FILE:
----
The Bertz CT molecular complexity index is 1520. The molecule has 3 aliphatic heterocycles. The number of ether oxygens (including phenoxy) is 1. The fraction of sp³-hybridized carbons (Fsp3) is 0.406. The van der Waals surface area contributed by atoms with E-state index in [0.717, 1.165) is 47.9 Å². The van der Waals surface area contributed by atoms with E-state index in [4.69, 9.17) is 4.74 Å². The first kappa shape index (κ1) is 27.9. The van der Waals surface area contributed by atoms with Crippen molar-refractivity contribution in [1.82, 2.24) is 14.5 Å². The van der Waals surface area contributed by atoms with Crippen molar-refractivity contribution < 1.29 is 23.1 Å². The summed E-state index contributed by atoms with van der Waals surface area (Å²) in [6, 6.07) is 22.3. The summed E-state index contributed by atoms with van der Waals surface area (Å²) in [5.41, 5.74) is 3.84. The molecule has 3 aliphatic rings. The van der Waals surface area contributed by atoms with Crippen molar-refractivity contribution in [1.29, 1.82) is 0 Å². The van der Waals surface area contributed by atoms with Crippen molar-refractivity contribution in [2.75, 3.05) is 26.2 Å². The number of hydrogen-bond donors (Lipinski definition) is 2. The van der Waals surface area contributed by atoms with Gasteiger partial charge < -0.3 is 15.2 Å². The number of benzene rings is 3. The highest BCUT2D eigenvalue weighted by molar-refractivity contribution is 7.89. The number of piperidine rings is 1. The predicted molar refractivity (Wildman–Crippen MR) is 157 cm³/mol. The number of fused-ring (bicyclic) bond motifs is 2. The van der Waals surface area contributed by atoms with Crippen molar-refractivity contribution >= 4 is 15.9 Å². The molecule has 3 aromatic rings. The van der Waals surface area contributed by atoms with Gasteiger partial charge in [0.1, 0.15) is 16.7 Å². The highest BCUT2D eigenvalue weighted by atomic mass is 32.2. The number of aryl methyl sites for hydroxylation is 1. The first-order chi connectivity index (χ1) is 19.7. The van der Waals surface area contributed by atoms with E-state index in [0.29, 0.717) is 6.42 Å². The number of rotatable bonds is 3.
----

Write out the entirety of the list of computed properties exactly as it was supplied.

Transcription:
The Bertz CT molecular complexity index is 1520. The molecule has 3 aliphatic heterocycles. The number of ether oxygens (including phenoxy) is 1. The fraction of sp³-hybridized carbons (Fsp3) is 0.406. The van der Waals surface area contributed by atoms with E-state index in [0.717, 1.165) is 47.9 Å². The van der Waals surface area contributed by atoms with E-state index in [4.69, 9.17) is 4.74 Å². The first kappa shape index (κ1) is 27.9. The van der Waals surface area contributed by atoms with Crippen molar-refractivity contribution in [1.82, 2.24) is 14.5 Å². The van der Waals surface area contributed by atoms with Crippen molar-refractivity contribution < 1.29 is 23.1 Å². The summed E-state index contributed by atoms with van der Waals surface area (Å²) in [6, 6.07) is 22.3. The summed E-state index contributed by atoms with van der Waals surface area (Å²) in [5.41, 5.74) is 3.84. The molecule has 3 aliphatic rings. The van der Waals surface area contributed by atoms with Crippen molar-refractivity contribution in [1.29, 1.82) is 0 Å². The van der Waals surface area contributed by atoms with Crippen molar-refractivity contribution in [2.75, 3.05) is 26.2 Å². The number of hydrogen-bond donors (Lipinski definition) is 2. The van der Waals surface area contributed by atoms with Gasteiger partial charge < -0.3 is 15.2 Å². The number of benzene rings is 3. The highest BCUT2D eigenvalue weighted by molar-refractivity contribution is 7.89. The number of piperidine rings is 1. The predicted molar refractivity (Wildman–Crippen MR) is 157 cm³/mol. The number of fused-ring (bicyclic) bond motifs is 2. The van der Waals surface area contributed by atoms with Crippen molar-refractivity contribution >= 4 is 15.9 Å². The molecule has 3 aromatic rings. The van der Waals surface area contributed by atoms with Gasteiger partial charge in [0.1, 0.15) is 16.7 Å². The highest BCUT2D eigenvalue weighted by atomic mass is 32.2. The number of aryl methyl sites for hydroxylation is 1. The first-order chi connectivity index (χ1) is 19.7. The van der Waals surface area contributed by atoms with E-state index in [0.29, 0.717) is 6.42 Å². The number of rotatable bonds is 3.